Amanda Westenberg, a social studies teacher at Rangeview High School in Aurora and member of the Aurora Education Association, was named the 2013 Colorado Teacher of the Year by State Education Commissioner Robert Hammond in front of the student body at a school assembly this morning.
Hammond told the Rangeview students that Westenberg “is always striving to improve her instructional practices and help her students find relevance in their education.”
Pointing to Westenberg’s recent trips to Japan and China for international education opportunities, Hammond added, “She uses this experience to make her lessons interactive and engaging, without sacrificing rigor or applicability.”
Hammond presents Westenberg with the 2013 Colorado Teacher of the Year Award
Kerrie Dallman, president of the Colorado Education Association, was one of several state education leaders at the assembly to congratulate Westenberg. A fellow social studies teacher in Arvada, Dallman said Westenberg exemplifies the qualities of great teaching that really matter to students.
“What matters is what teachers actually do in the classroom everyday with students. It’s about that perfect marriage of rigor, relevance and relationships, all brought together with student engagement,” Dallman said in her remarks. “How teachers interact with their students, how they deliver instruction, how they’re constantly seeking best practices and even better practices – that’s what matters.”
Student engagement made the difference for Westenberg with Jada Boyd, a Rangeview senior who admitted she “hated history” when starting Westenberg’s class as a sophomore. Jada told her fellow students at the assembly how “Amanda Westenberg has truly changed my life.”
Calling Westenberg “one of the most vibrant teachers I had ever met,” Jada related how her teacher found ways to make history class enjoyable through games, debates and projects.
“For History Day, I found myself working harder than I ever had,” said Jada. “[Westenberg] never gave up on her students. To this day, I find myself looking back at the website I created under her instruction as an accomplishment. I was proud of myself for working hard, and she was proud too.”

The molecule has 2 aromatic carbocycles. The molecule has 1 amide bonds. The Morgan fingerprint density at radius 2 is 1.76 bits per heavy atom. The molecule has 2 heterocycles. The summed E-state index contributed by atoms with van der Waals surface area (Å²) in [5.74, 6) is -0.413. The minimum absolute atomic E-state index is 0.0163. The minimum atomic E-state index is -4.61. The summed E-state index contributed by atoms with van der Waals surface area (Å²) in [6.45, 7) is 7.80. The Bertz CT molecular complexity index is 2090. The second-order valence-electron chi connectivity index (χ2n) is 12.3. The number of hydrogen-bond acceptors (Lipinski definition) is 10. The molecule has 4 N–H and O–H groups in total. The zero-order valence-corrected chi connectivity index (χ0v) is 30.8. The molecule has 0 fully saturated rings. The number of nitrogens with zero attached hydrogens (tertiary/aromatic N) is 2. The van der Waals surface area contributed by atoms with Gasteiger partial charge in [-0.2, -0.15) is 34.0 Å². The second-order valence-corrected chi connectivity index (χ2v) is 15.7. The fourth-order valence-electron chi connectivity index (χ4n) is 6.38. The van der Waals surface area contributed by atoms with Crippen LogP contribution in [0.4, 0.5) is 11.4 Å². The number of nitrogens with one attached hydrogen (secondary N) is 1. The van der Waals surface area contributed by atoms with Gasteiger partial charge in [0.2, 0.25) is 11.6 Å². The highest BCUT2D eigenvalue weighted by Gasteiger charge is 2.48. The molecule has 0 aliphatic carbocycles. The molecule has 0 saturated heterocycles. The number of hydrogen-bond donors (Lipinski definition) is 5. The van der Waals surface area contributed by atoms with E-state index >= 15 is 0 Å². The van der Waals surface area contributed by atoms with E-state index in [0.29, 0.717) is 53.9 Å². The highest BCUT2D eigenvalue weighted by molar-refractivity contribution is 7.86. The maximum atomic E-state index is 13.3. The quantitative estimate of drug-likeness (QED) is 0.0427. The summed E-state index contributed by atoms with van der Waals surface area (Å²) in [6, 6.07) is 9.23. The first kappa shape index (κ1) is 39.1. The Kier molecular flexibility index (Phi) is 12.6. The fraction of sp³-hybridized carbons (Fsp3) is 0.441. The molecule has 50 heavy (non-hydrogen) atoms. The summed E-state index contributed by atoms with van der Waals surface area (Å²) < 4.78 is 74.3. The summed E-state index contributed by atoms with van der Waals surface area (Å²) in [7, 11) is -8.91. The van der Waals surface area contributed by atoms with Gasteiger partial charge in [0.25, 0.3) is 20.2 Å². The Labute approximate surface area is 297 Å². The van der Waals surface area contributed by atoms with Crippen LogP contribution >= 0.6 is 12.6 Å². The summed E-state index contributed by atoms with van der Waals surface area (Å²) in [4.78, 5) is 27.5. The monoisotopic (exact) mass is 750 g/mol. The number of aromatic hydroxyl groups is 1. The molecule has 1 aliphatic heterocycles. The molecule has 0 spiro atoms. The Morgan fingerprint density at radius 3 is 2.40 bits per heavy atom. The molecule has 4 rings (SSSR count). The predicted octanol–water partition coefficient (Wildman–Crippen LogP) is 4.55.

Jada and Westenberg share a smile at the assembly
John Barry, superintendent of Aurora Public Schools, spoke of his pride in Westenberg and how “having a global perspective, and having Amanda be able to bring that to us, is a rich gift.
“Every adult will always remember the teacher or teachers who had an incredible impact on their lives. We all reflect on that,” Barry continued. “Amanda represents 2,000 teachers in the school district here in Aurora. Our teachers and staff are here, because like Amanda, they care about all of you becoming successful adults in this global economy.”
“Today is not a moment to honor one teacher, but rather, a time to honor the teaching profession,” Westenberg said in accepting the award. She told the students they inspired her to be the best teacher she could be.
“Every teacher is someone’s favorite because of the connection that he or she made with the student,” said Westenberg. “What inspires us teachers is the opportunity to make that connection, so that our students can learn in part because of the strong teacher-student bond that is formed. At Rangeview, we teachers are inspired.”
Westenberg, an eight-year veteran teacher, serves as the social studies department chair and is currently developing interactive advanced placement curriculum. She will meet with the president at the White House as part of the National Teacher of the Year Program and receive many professional development opportunities, including attendance at the U.S. Space & Rocket Center’s annual International Space Camp in Huntsville, Ala.
The three other finalists for the 2013 Colorado Teacher of the Year award are CEA members Karen Johnson (STEM Magnet Lab School, Northglenn) and Theresa Collins (Centaurus High School, Lafayette), and Hollyanna Bates (Dillon Valley Elementary School, Dillon).